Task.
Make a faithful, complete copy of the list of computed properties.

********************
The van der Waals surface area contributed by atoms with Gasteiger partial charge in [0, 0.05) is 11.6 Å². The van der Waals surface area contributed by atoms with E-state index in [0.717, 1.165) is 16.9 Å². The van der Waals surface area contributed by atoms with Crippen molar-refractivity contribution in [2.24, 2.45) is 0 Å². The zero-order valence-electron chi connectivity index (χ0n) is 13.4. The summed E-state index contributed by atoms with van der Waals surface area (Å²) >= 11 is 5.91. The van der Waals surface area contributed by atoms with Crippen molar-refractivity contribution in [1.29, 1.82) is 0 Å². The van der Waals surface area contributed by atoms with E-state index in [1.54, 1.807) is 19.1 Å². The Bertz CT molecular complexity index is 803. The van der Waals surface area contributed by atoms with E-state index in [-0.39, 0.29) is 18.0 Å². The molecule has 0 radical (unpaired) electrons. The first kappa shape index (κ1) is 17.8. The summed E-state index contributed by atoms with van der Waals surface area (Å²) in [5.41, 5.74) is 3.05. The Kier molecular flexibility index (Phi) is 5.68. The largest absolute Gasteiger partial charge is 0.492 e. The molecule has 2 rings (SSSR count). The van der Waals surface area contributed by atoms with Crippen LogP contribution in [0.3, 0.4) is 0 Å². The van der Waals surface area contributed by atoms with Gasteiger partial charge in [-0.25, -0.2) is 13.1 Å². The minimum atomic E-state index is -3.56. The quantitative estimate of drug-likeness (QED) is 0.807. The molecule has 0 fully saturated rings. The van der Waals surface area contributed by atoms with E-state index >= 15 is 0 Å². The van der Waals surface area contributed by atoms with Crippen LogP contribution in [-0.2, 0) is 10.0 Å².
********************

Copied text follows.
The van der Waals surface area contributed by atoms with Gasteiger partial charge in [0, 0.05) is 11.6 Å². The van der Waals surface area contributed by atoms with E-state index in [0.717, 1.165) is 16.9 Å². The van der Waals surface area contributed by atoms with Crippen molar-refractivity contribution in [2.24, 2.45) is 0 Å². The zero-order valence-electron chi connectivity index (χ0n) is 13.4. The summed E-state index contributed by atoms with van der Waals surface area (Å²) >= 11 is 5.91. The van der Waals surface area contributed by atoms with Crippen molar-refractivity contribution in [1.29, 1.82) is 0 Å². The van der Waals surface area contributed by atoms with E-state index in [1.54, 1.807) is 19.1 Å². The Bertz CT molecular complexity index is 803. The van der Waals surface area contributed by atoms with E-state index in [-0.39, 0.29) is 18.0 Å². The molecule has 0 radical (unpaired) electrons. The first kappa shape index (κ1) is 17.8. The summed E-state index contributed by atoms with van der Waals surface area (Å²) in [5.41, 5.74) is 3.05. The Kier molecular flexibility index (Phi) is 5.68. The largest absolute Gasteiger partial charge is 0.492 e. The molecule has 2 rings (SSSR count). The van der Waals surface area contributed by atoms with Crippen LogP contribution in [0.3, 0.4) is 0 Å². The van der Waals surface area contributed by atoms with Gasteiger partial charge in [-0.25, -0.2) is 13.1 Å². The minimum atomic E-state index is -3.56. The quantitative estimate of drug-likeness (QED) is 0.807. The molecule has 0 fully saturated rings. The van der Waals surface area contributed by atoms with E-state index >= 15 is 0 Å². The van der Waals surface area contributed by atoms with Crippen LogP contribution in [-0.2, 0) is 10.0 Å².